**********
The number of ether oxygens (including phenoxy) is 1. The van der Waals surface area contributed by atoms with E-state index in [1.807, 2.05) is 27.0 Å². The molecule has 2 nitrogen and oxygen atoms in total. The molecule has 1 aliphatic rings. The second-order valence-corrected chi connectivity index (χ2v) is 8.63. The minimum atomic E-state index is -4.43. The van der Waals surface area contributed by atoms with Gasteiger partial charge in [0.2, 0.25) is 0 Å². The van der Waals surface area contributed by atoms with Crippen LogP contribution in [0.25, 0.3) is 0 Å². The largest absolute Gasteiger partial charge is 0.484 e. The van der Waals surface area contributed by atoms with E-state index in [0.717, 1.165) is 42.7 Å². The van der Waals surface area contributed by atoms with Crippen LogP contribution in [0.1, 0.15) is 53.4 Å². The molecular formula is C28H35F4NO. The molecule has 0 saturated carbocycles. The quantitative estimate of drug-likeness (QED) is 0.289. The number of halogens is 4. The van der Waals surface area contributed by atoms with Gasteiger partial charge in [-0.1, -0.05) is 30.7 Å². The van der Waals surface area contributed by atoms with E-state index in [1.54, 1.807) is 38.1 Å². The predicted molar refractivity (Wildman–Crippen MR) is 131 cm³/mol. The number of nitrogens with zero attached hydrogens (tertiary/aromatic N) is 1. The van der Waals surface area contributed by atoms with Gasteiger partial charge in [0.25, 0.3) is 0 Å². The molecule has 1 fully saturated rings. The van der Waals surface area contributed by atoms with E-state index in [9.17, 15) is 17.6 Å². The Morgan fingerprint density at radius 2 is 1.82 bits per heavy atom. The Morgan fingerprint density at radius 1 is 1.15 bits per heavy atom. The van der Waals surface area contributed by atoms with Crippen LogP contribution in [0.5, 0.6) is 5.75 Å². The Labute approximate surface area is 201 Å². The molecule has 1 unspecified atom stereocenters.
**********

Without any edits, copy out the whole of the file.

The number of ether oxygens (including phenoxy) is 1. The van der Waals surface area contributed by atoms with E-state index in [1.807, 2.05) is 27.0 Å². The molecule has 2 nitrogen and oxygen atoms in total. The molecule has 1 aliphatic rings. The second-order valence-corrected chi connectivity index (χ2v) is 8.63. The minimum atomic E-state index is -4.43. The van der Waals surface area contributed by atoms with Gasteiger partial charge in [0.2, 0.25) is 0 Å². The van der Waals surface area contributed by atoms with Crippen LogP contribution in [0.25, 0.3) is 0 Å². The largest absolute Gasteiger partial charge is 0.484 e. The van der Waals surface area contributed by atoms with E-state index in [0.717, 1.165) is 42.7 Å². The van der Waals surface area contributed by atoms with Crippen LogP contribution in [0.1, 0.15) is 53.4 Å². The molecular formula is C28H35F4NO. The molecule has 0 saturated carbocycles. The quantitative estimate of drug-likeness (QED) is 0.289. The number of halogens is 4. The van der Waals surface area contributed by atoms with Gasteiger partial charge in [-0.1, -0.05) is 30.7 Å². The van der Waals surface area contributed by atoms with E-state index in [1.54, 1.807) is 38.1 Å². The predicted molar refractivity (Wildman–Crippen MR) is 131 cm³/mol. The number of nitrogens with zero attached hydrogens (tertiary/aromatic N) is 1. The van der Waals surface area contributed by atoms with Gasteiger partial charge in [0.25, 0.3) is 0 Å². The molecule has 1 fully saturated rings. The van der Waals surface area contributed by atoms with E-state index in [9.17, 15) is 17.6 Å². The Morgan fingerprint density at radius 2 is 1.82 bits per heavy atom. The Morgan fingerprint density at radius 1 is 1.15 bits per heavy atom. The van der Waals surface area contributed by atoms with Crippen LogP contribution in [0.5, 0.6) is 5.75 Å². The Labute approximate surface area is 201 Å². The molecule has 1 unspecified atom stereocenters.